New Delhi Must Step Up To the Plate and Deal with China with Political Courage and Determination

New Delhi Must Step Up To the Plate and Deal with China with Political Courage and Determination

From the very World-war II era, when both China and India emerged towards getting out of colonial rues around 1940s, Chines leadership viewed India as their long term competitor and constantly endeavoured to keep India under containment, by hook or by crook, to accomplish their goal.
Pursuing its India containment policy China continued to exploit the benighted nation Pakistan from 1950, as a brake on India. Across various governments in India since 1950, China eventually maintained a detente on the Line of Actual Control (LAC) with India for nearly half a century. However, it silently began leveraging its growing economy to execute the “string of pearls” strategy to encircle India from south East Asia to Africa. This has recently shown sharp acceleration, with the Belt and Road Initiative projects such as Hambantota and Gwadar ports in Sri Lanka and Pakistan, and the China Pakistan Economic Corridor running right through Pakistan occupied Kashmir.

Chanakya, India’s great ancient philosopher, said that your immediate neighbour is your natural enemy as he covets your territory and resources and is positioned to take them if he is more powerful than you. This is no doubt a bitter truth but since 2005, all Indian governments at New Delhi ignored this fact and tried to maintain a cordial relationship with China. However, Beijing constantly and openly undermined India’s efforts.
China opposes:

  • India’s permanent membership of the UN Security Council
  • It opposes NSG membership to India;
  • It protects Pakistan at every international fora;
  • It continues to nibble at Indian Territory and refuses to clarify the Line of Actual Control.

Against a general belief that we should hold out friendship with China, which was considered as a great Asian Power and counterpart to India, but there were exception too, to this trend toward considering China as a potential friend. Late George Fernandes, defence minister in the Vajpayee government was emphatic that China is our enemy number one. Obviously, he was roundly attacked for this and in spite of pressure by his own colleagues, he kept discussing this informally with military officers.

Then defence minister, Mulayam Singh Yadav, too, saw China as a clear threat and raised some questions about the Tibet Policy.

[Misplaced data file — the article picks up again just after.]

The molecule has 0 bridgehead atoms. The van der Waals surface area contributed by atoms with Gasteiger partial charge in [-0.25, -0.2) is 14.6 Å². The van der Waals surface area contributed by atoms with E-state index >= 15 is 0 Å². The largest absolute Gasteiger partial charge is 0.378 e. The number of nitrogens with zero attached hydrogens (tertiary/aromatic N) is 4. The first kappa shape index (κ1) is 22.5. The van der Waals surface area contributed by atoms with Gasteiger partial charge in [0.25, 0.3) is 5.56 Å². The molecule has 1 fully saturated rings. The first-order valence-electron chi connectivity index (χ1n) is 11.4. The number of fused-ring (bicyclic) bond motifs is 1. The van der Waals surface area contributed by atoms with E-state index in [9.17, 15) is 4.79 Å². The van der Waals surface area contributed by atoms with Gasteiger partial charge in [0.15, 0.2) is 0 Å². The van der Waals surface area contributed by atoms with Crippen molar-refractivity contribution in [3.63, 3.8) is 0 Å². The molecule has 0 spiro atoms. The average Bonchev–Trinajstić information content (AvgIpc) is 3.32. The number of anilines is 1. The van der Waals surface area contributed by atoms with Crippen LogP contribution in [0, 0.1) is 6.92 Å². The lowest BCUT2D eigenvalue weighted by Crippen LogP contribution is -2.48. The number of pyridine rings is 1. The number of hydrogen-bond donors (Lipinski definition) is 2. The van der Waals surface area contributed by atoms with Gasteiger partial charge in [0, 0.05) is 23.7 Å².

Unfortunately, our political establishment ignored the perceptions of late George Fernandes and Mulayam Singh Yadav and continued their hobnobbing with Chinese leaders. Why they ignored the issues raised by Fernandes. Why did our government and think tank ignore the issues he raised? Why did India’s establishment continue to focus on a much on a much weaker country such as Pakistan and view it our main enemy and New Delhi has tried to have a working relationship with China despite Beijing’s consistent efforts to undermine India.

Now it will be suicidal for New Delhi to trust Beijing anymore. By its recent actions, China has left India with no option but to push back hard, no matter what the cost and must follow “contain China” policy. Reiteration of India’s military, diplomatic and political redlines must be conveyed to China in no uncertain terms. Channels of communication between top leadership on both sides must however be kept open at times.

The present terse relationship has not surfaced all of a sudden. The warning signs have been apparent for some time and Modi Government has never been oblivious to China’s rise.

In fact, Modi’s China policy has been uncompromising across the board. From the Belt Road Initiative (BRI) to maritime security to emerging high technologies such as 5G, Delhi has been bold in its rhetoric and actions. Even in the geopolitical arena, India has been unabashed and dogged in engaging the United States (US), despite an unenthused president in the White House.

Across Asia too, Delhi has been proactively tapping China’s neighbours as a future countervailing hedge. With traditional ally Russia too, Modi’s renewed outreach in recent years is reminiscent of the old geostrategy — promoting a balance of power in Eurasia.